Meeting between religious leaders and the Pope gives a rare glimpse of hope in war-torn South Sudan

Three heads of South Sudan churches met Pope Francis in the end of last week in Vatican.

Christian religious leaders of South Sudan met Pope Francis in Rome last week. The participants of the meeting underlined that the forgiveness and acceptance of the other is the path to building peace, and to human and social development in the war-torn country.

The situation in South Sudan is rapidly shifting from bad to worse and getting out of hands for both conflict parties. Peace remains elusive and the United Nations warns of increasing violence. In September, tens of thousands of people were internally displaced, and almost 3,000 people a day fled across the border to Uganda.

“South Sudan’s fragility has been exacerbated by the devastating return of widespread violence, callous, criminality and systematic disregard for human life, and a toxic breakdown of national identity and the country’s social fabric” says FCA’s country manager Pio Ding in Juba.

“In this context of despair, the visit was an opportunity for the Church leaders to leverage their influence as key moral stakeholders working and promoting the attainment of sustainable peace in South Sudan.”

The meeting with the Pope was attended by the  four heads of the churches that FCA works closely with in peace efforts for South Sudan. The meeting was a chance to demonstrate the unity of purpose of the churches in South Sudan as well as to create a rare glimpse of hope in a fragile country.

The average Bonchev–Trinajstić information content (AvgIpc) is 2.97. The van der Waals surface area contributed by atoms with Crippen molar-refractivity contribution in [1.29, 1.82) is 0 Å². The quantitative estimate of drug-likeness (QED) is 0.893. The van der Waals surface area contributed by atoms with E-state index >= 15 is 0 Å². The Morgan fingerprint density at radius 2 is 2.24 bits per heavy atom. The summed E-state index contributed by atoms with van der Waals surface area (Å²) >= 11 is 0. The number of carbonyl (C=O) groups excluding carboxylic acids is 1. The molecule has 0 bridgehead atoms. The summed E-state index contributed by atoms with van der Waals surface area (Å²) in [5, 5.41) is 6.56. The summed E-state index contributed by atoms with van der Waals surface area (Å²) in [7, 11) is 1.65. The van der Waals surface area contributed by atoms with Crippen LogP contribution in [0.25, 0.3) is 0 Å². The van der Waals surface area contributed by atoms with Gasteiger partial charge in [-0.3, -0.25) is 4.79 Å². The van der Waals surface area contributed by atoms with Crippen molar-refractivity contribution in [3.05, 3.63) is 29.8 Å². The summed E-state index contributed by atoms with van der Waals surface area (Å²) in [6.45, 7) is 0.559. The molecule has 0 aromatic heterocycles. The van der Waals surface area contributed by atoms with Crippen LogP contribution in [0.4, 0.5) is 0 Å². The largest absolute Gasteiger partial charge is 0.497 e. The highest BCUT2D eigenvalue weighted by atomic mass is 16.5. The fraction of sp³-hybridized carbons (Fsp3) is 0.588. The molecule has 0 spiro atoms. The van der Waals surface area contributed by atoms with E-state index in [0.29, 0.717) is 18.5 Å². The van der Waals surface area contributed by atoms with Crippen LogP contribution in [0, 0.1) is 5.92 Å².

Father James Oyet Latasio was one of the delegation members to meet the Pope. Peace is the only alternative. We must build this country together, and church can act as a tool of unification. Forgiveness is the walls of our church and reconciliation is its roof”, Latansio has said.

Father James Oyet Latasio was one of the delegation members to meet the Pope. Peace is the only alternative. We must build this country together, and church can act as a tool of unification. Forgiveness is the walls of our church and reconciliation is its roof”, Latansio has said.

“When the delegation returned to the airport in Juba on Monday, it was met with a large welcoming committee and an enthusiastic crowd who wanted to hear the Pope’s message. People are looking for signs of hope in the midst of a deteriorating situation and this visit was certainly a very positive and powerful one”, says Marie Makweri, FCA’s peace officer.

Hopefully, there will be a chance to continue the discussion. During the meeting, church leaders invited the Pope to visit South Sudan. Both Pio Ding and Marie Makweri very much welcome the initiative.

“It would show to the many South Sudanese, who are living in extremely difficult circumstances, and are suffering enormously from the ongoing conflict, that the rest of the world is still standing in solidarity with them, and supporting peace initiatives”, Makweri says.

“No matter how difficult the situation may look like, it is important to maintain the hope that peace can be attained.”

The delegation to Vatican included the main Christian religious leaders of South Sudan: Archbishop Paulino Lukudu Loro, the Metropolitan Archbishop of Juba (Roman Catholic Church), Archbishop Dr Daniel Deng Bul Yak, Archbishop and Primate of the Province of the Episcopal Church of South Sudan and Sudan (ECSS/S),  Rev Moderator Peter Gai Lual Marrow, Chairman of the South Sudan Council of Churches and the Moderator of the General Assembly of the Presbyterian Church of South Sudan and Father James Oyet Latansio, General Secretary of the South Sudan Council of Churches.

 

Text: Satu Helin

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